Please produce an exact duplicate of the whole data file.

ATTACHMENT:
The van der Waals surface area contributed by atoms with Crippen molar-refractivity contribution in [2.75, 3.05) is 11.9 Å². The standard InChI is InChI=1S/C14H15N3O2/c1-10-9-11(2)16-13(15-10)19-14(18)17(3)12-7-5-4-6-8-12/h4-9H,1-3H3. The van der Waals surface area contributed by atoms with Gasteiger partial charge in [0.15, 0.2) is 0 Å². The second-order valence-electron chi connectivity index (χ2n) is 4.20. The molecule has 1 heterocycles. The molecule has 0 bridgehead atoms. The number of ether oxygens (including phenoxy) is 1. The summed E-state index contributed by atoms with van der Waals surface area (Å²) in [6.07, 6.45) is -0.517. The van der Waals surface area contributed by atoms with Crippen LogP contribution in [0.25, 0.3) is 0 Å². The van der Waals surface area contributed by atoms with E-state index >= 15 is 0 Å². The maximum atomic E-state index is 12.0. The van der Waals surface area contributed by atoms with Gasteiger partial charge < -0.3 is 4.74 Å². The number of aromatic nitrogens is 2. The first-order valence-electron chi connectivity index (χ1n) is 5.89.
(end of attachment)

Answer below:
The van der Waals surface area contributed by atoms with Crippen molar-refractivity contribution in [2.75, 3.05) is 11.9 Å². The standard InChI is InChI=1S/C14H15N3O2/c1-10-9-11(2)16-13(15-10)19-14(18)17(3)12-7-5-4-6-8-12/h4-9H,1-3H3. The van der Waals surface area contributed by atoms with Gasteiger partial charge in [0.15, 0.2) is 0 Å². The second-order valence-electron chi connectivity index (χ2n) is 4.20. The molecule has 1 heterocycles. The molecule has 0 bridgehead atoms. The number of ether oxygens (including phenoxy) is 1. The summed E-state index contributed by atoms with van der Waals surface area (Å²) in [6.07, 6.45) is -0.517. The van der Waals surface area contributed by atoms with Crippen LogP contribution in [0.25, 0.3) is 0 Å². The van der Waals surface area contributed by atoms with E-state index >= 15 is 0 Å². The maximum atomic E-state index is 12.0. The van der Waals surface area contributed by atoms with Gasteiger partial charge < -0.3 is 4.74 Å². The number of aromatic nitrogens is 2. The first-order valence-electron chi connectivity index (χ1n) is 5.89.